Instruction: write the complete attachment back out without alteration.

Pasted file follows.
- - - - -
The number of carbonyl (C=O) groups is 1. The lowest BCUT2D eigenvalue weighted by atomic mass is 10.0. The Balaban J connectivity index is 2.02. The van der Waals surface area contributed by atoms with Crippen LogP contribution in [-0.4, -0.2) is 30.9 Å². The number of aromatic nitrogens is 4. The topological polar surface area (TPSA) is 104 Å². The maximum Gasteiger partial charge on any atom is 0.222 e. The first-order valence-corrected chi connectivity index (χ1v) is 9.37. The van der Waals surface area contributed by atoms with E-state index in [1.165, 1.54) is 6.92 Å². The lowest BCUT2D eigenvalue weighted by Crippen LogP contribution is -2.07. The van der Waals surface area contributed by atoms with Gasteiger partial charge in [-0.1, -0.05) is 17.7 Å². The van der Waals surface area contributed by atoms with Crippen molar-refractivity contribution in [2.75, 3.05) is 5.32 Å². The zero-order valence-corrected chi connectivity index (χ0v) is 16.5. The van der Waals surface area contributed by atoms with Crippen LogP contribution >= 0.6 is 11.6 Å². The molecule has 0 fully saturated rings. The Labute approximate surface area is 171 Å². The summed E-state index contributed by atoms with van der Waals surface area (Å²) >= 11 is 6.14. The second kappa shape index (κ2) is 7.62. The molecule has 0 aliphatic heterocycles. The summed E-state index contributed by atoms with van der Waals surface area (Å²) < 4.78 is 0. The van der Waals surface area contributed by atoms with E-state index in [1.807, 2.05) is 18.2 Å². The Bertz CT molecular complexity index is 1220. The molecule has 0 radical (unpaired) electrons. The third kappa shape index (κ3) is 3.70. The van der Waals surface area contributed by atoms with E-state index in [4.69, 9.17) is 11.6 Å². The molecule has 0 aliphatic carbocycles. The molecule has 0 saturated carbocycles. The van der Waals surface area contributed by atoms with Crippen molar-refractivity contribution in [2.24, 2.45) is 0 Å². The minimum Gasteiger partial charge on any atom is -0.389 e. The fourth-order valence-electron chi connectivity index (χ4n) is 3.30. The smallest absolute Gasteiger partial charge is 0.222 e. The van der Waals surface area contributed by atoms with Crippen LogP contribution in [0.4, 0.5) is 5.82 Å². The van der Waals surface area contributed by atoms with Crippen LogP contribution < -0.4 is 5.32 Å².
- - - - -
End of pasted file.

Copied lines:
The number of carbonyl (C=O) groups is 1. The lowest BCUT2D eigenvalue weighted by atomic mass is 10.0. The Balaban J connectivity index is 2.02. The van der Waals surface area contributed by atoms with Crippen LogP contribution in [-0.4, -0.2) is 30.9 Å². The number of aromatic nitrogens is 4. The topological polar surface area (TPSA) is 104 Å². The maximum Gasteiger partial charge on any atom is 0.222 e. The first-order valence-corrected chi connectivity index (χ1v) is 9.37. The van der Waals surface area contributed by atoms with E-state index in [1.165, 1.54) is 6.92 Å². The lowest BCUT2D eigenvalue weighted by Crippen LogP contribution is -2.07. The van der Waals surface area contributed by atoms with Gasteiger partial charge in [-0.1, -0.05) is 17.7 Å². The van der Waals surface area contributed by atoms with Crippen molar-refractivity contribution in [2.75, 3.05) is 5.32 Å². The zero-order valence-corrected chi connectivity index (χ0v) is 16.5. The van der Waals surface area contributed by atoms with Crippen LogP contribution >= 0.6 is 11.6 Å². The molecule has 0 fully saturated rings. The Labute approximate surface area is 171 Å². The summed E-state index contributed by atoms with van der Waals surface area (Å²) >= 11 is 6.14. The second kappa shape index (κ2) is 7.62. The molecule has 0 aliphatic heterocycles. The summed E-state index contributed by atoms with van der Waals surface area (Å²) < 4.78 is 0. The van der Waals surface area contributed by atoms with E-state index in [1.807, 2.05) is 18.2 Å². The Bertz CT molecular complexity index is 1220. The molecule has 0 radical (unpaired) electrons. The third kappa shape index (κ3) is 3.70. The van der Waals surface area contributed by atoms with E-state index in [4.69, 9.17) is 11.6 Å². The molecule has 0 aliphatic carbocycles. The molecule has 0 saturated carbocycles. The van der Waals surface area contributed by atoms with Crippen molar-refractivity contribution in [2.24, 2.45) is 0 Å². The minimum Gasteiger partial charge on any atom is -0.389 e. The fourth-order valence-electron chi connectivity index (χ4n) is 3.30. The smallest absolute Gasteiger partial charge is 0.222 e. The van der Waals surface area contributed by atoms with Crippen LogP contribution in [0.4, 0.5) is 5.82 Å². The van der Waals surface area contributed by atoms with Crippen LogP contribution < -0.4 is 5.32 Å².